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Roger Elwell - Yes Please

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My Card Issuer's IVR - Tailored to Irrirate?

04 October 2009  |  3798 views  |  2

I have a hate relationship with IVRs.  I hate the inevitably patronising tone of the voice, the layouts, the fact that many of them have been designed by people who think they have brains the size of the galaxy, but obviously no real life, and the option I want is always at the end...

I had reason to use my card issuer's IVR this weekend.  I was asked for my card number and date of birth (DD/YY/MM), then, having obviously passed, I was told my balance, available credit, next minimum payment amount and the due date - none of which I wanted but was nevertheless forced to listen to - there is no override - BIG BEEF NUMBER ONE

Oh, and they told me how I could use the 'great' online service instead - but a) they didn't know at that point what was the purpose of my call, so how did they know it could have been dealt with that way? and b) they didn't know that I was calling to undertake a transaction because the website wasn't working properly - at least not for me...

Then, I was finally given choices - 8 of them.  Try remembering them all when you're unsure what you want.  And then I hit BIG BEEF NUMBER TWO.  I eventually selected the option I wanted (predictably, not one that said 'speak to a real person'), only to find that I had to put the full card number in again.  What the hell that was for, is anyone's guess.  I thought maybe they were testing me, or something.  The best bit, however, was that they also wanted my date of birth once again, but this time in a different format - DD/MM/YYYY - now I felt I was being put through one of those psychometric tests - you know, where they ask you the same question, but differently, to see whether your original answer was right or whether you are trying to manipulate the system. 

Anyway, I must have passed again, but then I hit BIG BEEF NUMBER THREE.  The gentle and patronising voice advised me that they couldn't deal with my issue at this time, but instead I'd have to call back during the week, or on Saturday mornings.  What!!!  Why the hell couldn't the IVR have said that when I first made the choice to contact that department, instead of getting me to put in mega volumes of numbers?  Have some proper real people actually gone through their IVR choices as if they were real customers, and spotted things like this, that are certain to p**s people off?  Obviously not.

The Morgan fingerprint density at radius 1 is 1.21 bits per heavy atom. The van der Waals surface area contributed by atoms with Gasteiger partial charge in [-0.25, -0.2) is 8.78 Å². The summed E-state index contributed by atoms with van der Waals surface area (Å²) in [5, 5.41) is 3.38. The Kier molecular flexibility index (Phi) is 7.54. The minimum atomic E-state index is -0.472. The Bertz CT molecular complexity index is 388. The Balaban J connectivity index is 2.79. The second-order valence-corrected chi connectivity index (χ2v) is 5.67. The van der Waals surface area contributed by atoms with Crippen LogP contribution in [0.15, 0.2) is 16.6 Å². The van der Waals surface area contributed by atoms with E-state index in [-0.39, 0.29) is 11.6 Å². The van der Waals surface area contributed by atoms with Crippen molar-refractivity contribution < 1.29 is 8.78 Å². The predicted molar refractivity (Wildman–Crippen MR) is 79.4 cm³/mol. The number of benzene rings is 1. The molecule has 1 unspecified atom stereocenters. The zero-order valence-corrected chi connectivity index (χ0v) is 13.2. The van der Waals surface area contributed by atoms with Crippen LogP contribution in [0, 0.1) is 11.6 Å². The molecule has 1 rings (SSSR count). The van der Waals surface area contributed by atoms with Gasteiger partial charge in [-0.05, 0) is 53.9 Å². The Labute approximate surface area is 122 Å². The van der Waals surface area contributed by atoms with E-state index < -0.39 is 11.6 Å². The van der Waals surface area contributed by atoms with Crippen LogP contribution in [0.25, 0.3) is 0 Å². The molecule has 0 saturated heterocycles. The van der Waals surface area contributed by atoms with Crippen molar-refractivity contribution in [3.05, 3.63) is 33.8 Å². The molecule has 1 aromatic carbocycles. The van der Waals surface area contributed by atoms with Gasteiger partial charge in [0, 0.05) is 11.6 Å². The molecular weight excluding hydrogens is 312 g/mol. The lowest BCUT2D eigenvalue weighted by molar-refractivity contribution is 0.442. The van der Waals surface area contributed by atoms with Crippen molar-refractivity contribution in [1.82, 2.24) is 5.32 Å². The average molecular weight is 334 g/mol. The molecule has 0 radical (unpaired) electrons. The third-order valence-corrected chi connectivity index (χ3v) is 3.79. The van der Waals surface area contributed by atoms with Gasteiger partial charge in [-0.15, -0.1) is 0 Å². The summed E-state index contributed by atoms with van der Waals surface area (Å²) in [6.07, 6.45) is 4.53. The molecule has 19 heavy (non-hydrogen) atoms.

The funny thing is that, if I'd have actually got through to a real-life person, I just know that they would have asked me for my card number (again), date of birth (again) and probably when it was that I last had sex, BECAUSE THIS IS WHAT THEY DO.  Perhaps it's a good job I didn't get through, because if I had and they had (if you know what I mean), I would have turned their phone call recording system a deep shade of indigo.

IVRs - quite possibly one of the worst inventions mankind has devised.  I can find nobody who likes them - apart from harrassed and cost-challenged ops directors, and IVR designers/programmers who are either sadists or competing in the 'who can most rile customers' competition.

Why do we put up with them?

I only hope the website works for me next time.

TagsCardsRetail banking

Comments: (2)

Alexander De Lange
Alexander De Lange - Aurelia Financial Consultants cc - Johannesburg | 06 October, 2009, 05:16

:)

Why do we put up with them, indeed?

It should not be that hard to collectively refuse to deal with those systems that treat us like ........

Supposedly there are better ones, although I have not found one yet.

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John Copping
John Copping - CGI - London | 09 October, 2009, 09:14

That's why I have always interpreted IVR as Involuntary Voice Response - because of the swearword you use when you get connected to such a "service".

I have heard that if you keep thumping 0 it will get you through to a human operator.

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Consulting to the financial services industry with a specific expertise in the cards business - issuing and acquiring.

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